Cleaning House

The new Secretary of State will have a very free hand, as the entire senior leadership team of the State Department just resigned -- or, possibly, were required to resign.

Of course, after the Obama era -- and the Kerry State Department following on the Clinton State Department -- that is exactly what is needed. The Post describes this as the new Secretary's job getting harder, but I frankly think his job would have been impossible without replacing at least the entire top level of personnel.


E Hines said...

From The Washington Post's article: Secretary of State Rex Tillerson’s job running the State Department just got considerably more difficult. The entire senior level of management officials resigned Wednesday, part of an ongoing mass exodus of senior foreign service officers....

Not so much. SecState Tillerson's job just got a whole lot easier with the departure of these old heads.

Eric Hines

raven said...

Fantastic news! Now for firing the rest.

Texan99 said...

It's impossible for me to imagine regretting the departure of anyone at the head of that department. Every single person there either participated in fraud or stood silent watching it. Maybe they're great diplomats and administrators, I don't know, but I'm happy to see them all go.

Anonymous said...

More Fantastic news!!!!

Back on the November Dad29 posted this to his blog that I loved at the time.....

A Feature, Not a Bug


More than a quarter of federal government employees would consider quitting if Donald Trump
was elected president, according to a new survey.

Aaaaannnnnd so?

Here's a follow-on question:
What percentage of FedGov employees will be sent to prison after Trump is elected?


Eric Blair said...

Washington Post: Fake News.

Anonymous said...

Texas99, I beg to differ on at least two of the people whose resignations were accepted. I know them to be people of integrity and excellent career diplomats. In one case, he was as distraught as everyone by the Benghazi mess (and worked to try and get accurate information), and in the other case, she rose to the pinnacle of her career track at the wrong time. I hope that they both assume other positions within the Department because of their character and integrity, but suspect they'll go into retirement.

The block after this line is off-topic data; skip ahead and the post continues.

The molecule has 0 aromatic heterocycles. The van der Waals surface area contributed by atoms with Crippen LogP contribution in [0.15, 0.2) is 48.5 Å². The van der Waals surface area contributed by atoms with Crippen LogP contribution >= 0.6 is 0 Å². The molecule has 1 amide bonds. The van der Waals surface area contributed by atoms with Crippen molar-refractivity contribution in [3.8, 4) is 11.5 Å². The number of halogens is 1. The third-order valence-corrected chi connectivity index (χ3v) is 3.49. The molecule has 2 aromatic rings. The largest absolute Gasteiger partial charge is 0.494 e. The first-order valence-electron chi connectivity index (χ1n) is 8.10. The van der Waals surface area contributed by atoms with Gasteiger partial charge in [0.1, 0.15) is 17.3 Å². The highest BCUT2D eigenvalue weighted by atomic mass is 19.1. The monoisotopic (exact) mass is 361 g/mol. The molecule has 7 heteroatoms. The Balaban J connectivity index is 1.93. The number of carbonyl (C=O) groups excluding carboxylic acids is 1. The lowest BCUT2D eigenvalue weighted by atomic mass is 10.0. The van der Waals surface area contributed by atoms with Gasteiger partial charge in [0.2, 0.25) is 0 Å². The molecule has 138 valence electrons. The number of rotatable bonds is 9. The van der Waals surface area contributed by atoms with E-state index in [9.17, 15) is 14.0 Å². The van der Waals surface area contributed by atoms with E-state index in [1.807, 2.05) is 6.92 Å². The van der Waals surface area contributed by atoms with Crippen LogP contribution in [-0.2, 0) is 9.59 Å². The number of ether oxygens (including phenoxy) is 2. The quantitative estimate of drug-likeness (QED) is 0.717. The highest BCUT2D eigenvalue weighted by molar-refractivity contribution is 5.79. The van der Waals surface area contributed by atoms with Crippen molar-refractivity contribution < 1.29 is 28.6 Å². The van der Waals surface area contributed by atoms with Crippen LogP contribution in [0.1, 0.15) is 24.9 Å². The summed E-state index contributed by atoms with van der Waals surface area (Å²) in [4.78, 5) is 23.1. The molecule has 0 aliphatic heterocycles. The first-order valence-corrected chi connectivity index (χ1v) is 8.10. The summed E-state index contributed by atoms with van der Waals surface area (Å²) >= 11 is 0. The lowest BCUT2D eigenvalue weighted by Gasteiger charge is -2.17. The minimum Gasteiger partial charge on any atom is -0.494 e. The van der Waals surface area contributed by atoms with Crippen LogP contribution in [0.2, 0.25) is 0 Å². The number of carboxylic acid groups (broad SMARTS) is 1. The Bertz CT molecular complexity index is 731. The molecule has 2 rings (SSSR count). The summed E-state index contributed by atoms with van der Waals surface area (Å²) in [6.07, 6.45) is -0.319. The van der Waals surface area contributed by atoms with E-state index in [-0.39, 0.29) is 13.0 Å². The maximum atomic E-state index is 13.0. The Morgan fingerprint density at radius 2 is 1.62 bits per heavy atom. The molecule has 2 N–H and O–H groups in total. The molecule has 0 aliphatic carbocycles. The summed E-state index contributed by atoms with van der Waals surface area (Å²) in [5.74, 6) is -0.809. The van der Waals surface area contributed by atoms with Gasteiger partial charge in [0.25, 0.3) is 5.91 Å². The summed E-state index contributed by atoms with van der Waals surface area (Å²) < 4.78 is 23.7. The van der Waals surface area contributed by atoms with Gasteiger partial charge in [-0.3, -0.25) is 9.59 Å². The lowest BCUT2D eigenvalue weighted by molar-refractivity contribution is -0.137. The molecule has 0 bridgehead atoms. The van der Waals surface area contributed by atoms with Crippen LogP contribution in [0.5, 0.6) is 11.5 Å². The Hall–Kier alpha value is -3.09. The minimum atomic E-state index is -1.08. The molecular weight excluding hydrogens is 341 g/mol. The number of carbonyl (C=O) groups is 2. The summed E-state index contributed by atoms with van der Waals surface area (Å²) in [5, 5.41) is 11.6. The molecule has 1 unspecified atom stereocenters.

Ymar Sakar said...

Not very healthy having a bunch of fifth column traitors doing your subordinate work if you want to clean house. Accidents tend to happen and replacements are easy to get.

douglas said...

Quasairenaissanceman, can you define "excellent career diplomat". I think this would be crux of the matter in terms of whether or not we might think their resignations were less than ideal.

At any rate, knowing that many needed to go, I'm not sure it isn't important for the new administration to know that the heads at State are people they can trust. They've still got a great deal of work to do and there will be those under them who will be less than cooperative.

Anonymous said...

I certainly do not dispute the right of the administration to appoint whomever they feel best suited to the position, my point is that it is not necessarily an unalloyed good.

In the two cases I am referring to, they both take their oath to defend the Constitution seriously, and understand what it means to be a servant of the American people. One has worked against the proliferation of weapons of mass destruction, to include keeping them out of terrorist hands. Too bad some of his ideas on Syria weren't taken into account before, during, and after the "red line" was declared, crossed, and ignored. The other dedicated her career to the protection of American citizens abroad, and greatly strengthened visa screening procedures, while still trying to keep pace with growing visa demand from China.

Both have done good work for the country, and I hope that they land in other positions within the Department, rather than leave the service entirely--that would be a significant loss. The approach seems to be based on the position the person is filling, rather than looking at the person's ability to contribute to the administration's priorities and whether or not their continued presence would help or hinder a smooth transition.

As I said, it isn't an unalloyed good (although, yes, quite a few do need to go).

douglas said...

" it is not necessarily an unalloyed good"
Well, very few things are.

From the sound of it then, perhaps they should have been retained, or perhaps they should be restored or reallocated, but sometimes we just have to live with things less than ideal.

OF course, it may have also been a signal that the administration wanted to send to other departments. There may be value in that to be considered as well, to counter balance the costs here.